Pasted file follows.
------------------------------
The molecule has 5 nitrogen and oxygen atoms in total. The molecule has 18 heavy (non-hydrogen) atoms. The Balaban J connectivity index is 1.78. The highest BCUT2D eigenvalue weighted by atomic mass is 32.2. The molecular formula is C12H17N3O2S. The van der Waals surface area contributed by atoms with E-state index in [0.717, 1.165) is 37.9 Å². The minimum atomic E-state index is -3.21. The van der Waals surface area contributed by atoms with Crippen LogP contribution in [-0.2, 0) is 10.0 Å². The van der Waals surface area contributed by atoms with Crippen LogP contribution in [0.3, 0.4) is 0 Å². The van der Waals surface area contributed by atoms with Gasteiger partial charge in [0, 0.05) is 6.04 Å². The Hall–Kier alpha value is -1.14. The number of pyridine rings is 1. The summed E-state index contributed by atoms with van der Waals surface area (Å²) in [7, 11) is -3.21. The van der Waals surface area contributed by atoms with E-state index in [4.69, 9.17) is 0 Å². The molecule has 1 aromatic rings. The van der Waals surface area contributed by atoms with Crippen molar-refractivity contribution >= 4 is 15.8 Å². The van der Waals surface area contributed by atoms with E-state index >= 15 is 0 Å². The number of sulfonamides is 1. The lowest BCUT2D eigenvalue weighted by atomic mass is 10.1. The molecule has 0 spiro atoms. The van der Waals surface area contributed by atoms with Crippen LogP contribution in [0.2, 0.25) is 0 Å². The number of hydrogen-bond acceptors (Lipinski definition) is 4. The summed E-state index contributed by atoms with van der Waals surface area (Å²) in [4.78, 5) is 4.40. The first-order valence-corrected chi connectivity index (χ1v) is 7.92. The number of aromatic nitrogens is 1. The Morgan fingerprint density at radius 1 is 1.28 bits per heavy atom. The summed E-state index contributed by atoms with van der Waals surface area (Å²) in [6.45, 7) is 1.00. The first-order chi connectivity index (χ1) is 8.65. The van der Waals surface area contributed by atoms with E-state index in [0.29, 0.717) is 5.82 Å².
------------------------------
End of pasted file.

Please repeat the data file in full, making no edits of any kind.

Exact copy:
The molecule has 5 nitrogen and oxygen atoms in total. The molecule has 18 heavy (non-hydrogen) atoms. The Balaban J connectivity index is 1.78. The highest BCUT2D eigenvalue weighted by atomic mass is 32.2. The molecular formula is C12H17N3O2S. The van der Waals surface area contributed by atoms with E-state index in [0.717, 1.165) is 37.9 Å². The minimum atomic E-state index is -3.21. The van der Waals surface area contributed by atoms with Crippen LogP contribution in [-0.2, 0) is 10.0 Å². The van der Waals surface area contributed by atoms with Crippen LogP contribution in [0.3, 0.4) is 0 Å². The van der Waals surface area contributed by atoms with Gasteiger partial charge in [0, 0.05) is 6.04 Å². The Hall–Kier alpha value is -1.14. The number of pyridine rings is 1. The summed E-state index contributed by atoms with van der Waals surface area (Å²) in [7, 11) is -3.21. The van der Waals surface area contributed by atoms with E-state index in [4.69, 9.17) is 0 Å². The molecule has 1 aromatic rings. The van der Waals surface area contributed by atoms with Crippen molar-refractivity contribution >= 4 is 15.8 Å². The van der Waals surface area contributed by atoms with E-state index >= 15 is 0 Å². The number of sulfonamides is 1. The lowest BCUT2D eigenvalue weighted by atomic mass is 10.1. The molecule has 0 spiro atoms. The van der Waals surface area contributed by atoms with Crippen LogP contribution in [0.2, 0.25) is 0 Å². The number of hydrogen-bond acceptors (Lipinski definition) is 4. The summed E-state index contributed by atoms with van der Waals surface area (Å²) in [4.78, 5) is 4.40. The first-order valence-corrected chi connectivity index (χ1v) is 7.92. The number of aromatic nitrogens is 1. The Morgan fingerprint density at radius 1 is 1.28 bits per heavy atom. The summed E-state index contributed by atoms with van der Waals surface area (Å²) in [6.45, 7) is 1.00. The first-order chi connectivity index (χ1) is 8.65. The van der Waals surface area contributed by atoms with E-state index in [0.29, 0.717) is 5.82 Å².